Is A Living Trust More Expensive Than A Will?
Initially a living trust is more expensive than a will because it is more work at the beginning. It is, however, less expensive than a will when you consider the entire cost of the estate, such as the potential likelihood of probate and the potential for a guardianship that might be avoided under the living trust. The living trust is more expensive initially and less expensive over time whereas the will is less expensive initially and more expensive over time.
As to maintenance, both a will and a trust need to be maintained in order to achieve the outcome you desire. With each of those, you will need to make changes or at least review them and consider changes whenever anything significant happens in your life. There is really not a great difference to the maintenance cost between a will and a trust.
Does A Person Need A Minimum Amount Of Assets In Order To Create An Estate Plan Or A Trust?
Absolutely not, there is no minimum for assets to create an estate plan. There is no statute or rule that requires a particular level of assets for a will or a trust. For all practical purposes, everyone should at least have a will because quite often there can be a probate even if there are no assets. Let me give you an example. If you pass away as a result of an automobile accident, it is possible that your family will want to bring a lawsuit for your wrongful death. In Oklahoma, the person that can file that lawsuit would be the executor in your probate. So long as you at least have a will, you will have the opportunity to tell the court who you trust to be your executor and file such a claim.
Therefore, it is important to have a will even if you do not believe there are any assets to pass under the will. On the other hand, a living trust is most important for people who have at least some real estate, or financial accounts and would generally like to save your family the cost and time of probate. Real estate and financial accounts are the two sorts of assets that tend to throw cases into probate. If, however, you put your real estate and your financial accounts into the name of the trust, they would not be subject to probate, but there is not rule or even a reliable guideline on the amount of assets necessary for creating a will or a trust.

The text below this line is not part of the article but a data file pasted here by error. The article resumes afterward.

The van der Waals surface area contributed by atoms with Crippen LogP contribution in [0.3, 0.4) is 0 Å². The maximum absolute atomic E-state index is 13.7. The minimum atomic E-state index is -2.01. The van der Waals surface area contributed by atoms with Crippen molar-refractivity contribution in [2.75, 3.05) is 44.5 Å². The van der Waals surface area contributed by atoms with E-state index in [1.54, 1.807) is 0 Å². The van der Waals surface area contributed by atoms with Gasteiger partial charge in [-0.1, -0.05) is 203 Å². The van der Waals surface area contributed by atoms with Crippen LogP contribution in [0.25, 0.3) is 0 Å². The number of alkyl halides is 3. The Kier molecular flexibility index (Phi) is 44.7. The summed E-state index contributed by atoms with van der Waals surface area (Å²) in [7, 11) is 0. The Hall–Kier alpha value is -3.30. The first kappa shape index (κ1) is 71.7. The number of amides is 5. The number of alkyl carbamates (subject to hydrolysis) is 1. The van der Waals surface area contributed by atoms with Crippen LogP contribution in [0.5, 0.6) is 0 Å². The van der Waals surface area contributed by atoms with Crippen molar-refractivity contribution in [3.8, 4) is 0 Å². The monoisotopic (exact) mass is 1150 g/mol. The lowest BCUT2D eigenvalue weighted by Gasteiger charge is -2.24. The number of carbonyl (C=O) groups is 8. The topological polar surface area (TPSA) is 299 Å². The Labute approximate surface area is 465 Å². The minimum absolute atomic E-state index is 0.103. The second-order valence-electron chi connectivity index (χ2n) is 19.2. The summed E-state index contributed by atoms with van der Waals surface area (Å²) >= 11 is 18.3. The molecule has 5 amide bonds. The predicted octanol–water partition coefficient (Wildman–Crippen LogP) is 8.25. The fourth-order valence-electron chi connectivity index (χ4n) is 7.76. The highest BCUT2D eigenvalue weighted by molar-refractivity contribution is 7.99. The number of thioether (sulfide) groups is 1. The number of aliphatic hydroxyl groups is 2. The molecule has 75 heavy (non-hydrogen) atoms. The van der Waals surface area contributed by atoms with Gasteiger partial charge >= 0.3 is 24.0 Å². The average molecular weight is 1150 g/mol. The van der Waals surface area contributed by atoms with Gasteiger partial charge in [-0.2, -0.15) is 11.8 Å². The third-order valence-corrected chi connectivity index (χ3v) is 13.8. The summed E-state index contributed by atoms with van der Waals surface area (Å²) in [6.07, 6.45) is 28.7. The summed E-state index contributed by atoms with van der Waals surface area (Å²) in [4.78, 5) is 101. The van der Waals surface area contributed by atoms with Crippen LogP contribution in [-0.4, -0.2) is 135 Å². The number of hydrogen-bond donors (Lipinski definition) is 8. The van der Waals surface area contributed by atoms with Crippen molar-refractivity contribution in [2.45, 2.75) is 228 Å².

Does A Will Address A Customized Plan In Case Of Incapacity?
Unfortunately, that is not possible in Oklahoma. A will does not have any affect so long as you are alive. If, however, you come to our office and draft an estate plan and not just a will, we have estate planning packages that include plans for incapacity, plans for who might become a guardian or your power of attorney, or plans for your care should you become ill and near death. But the will itself does not provide guidance or help with planning while you are still alive.
Who Is A Will Best Suited For And Who Is A Trust Best Suited For?
A will works best for families that have such tension and stress that no one will fully trust one another to be in-charge of the estate without any real supervision. If your family does not have someone whom you fully and utterly trust, and who is likely to still be alive and capable of being in-charge of your estate, the will is probably going to work best for you because there will be court supervision, court reviews, and opportunities for the other family members to see exactly what is going on with your estate.
A trust works better for families where there is a high degree of confidence among the family members, or where there is at least one family member or one friend who is utterly trustworthy, completely reliable and willing to serve your estate and take care of your final affairs. In summary, a trust works better where there is at least one trustworthy person and a will works better where there is a need for supervision.
What Should Someone Consider When Deciding On Whether To Create A Will Or A Trust?
One of the first things to consider is whether it is important to you to save money over the long term by creating, a trust; or whether you need to save money now and are willing to spend more money over the long term by considering, a will. The second issue is whether you believe there needs to be court supervision of your estate. If you do believe there needs to be court supervision then a will is the best option for you. If you do not believe there should be court supervision, then you should be thinking more about a trust.
For more information on Expenses Of Trusts And Wills, a free initial consultation is your next best step. Get the information and legal answers you are seeking by calling (405) 754-4166 today.
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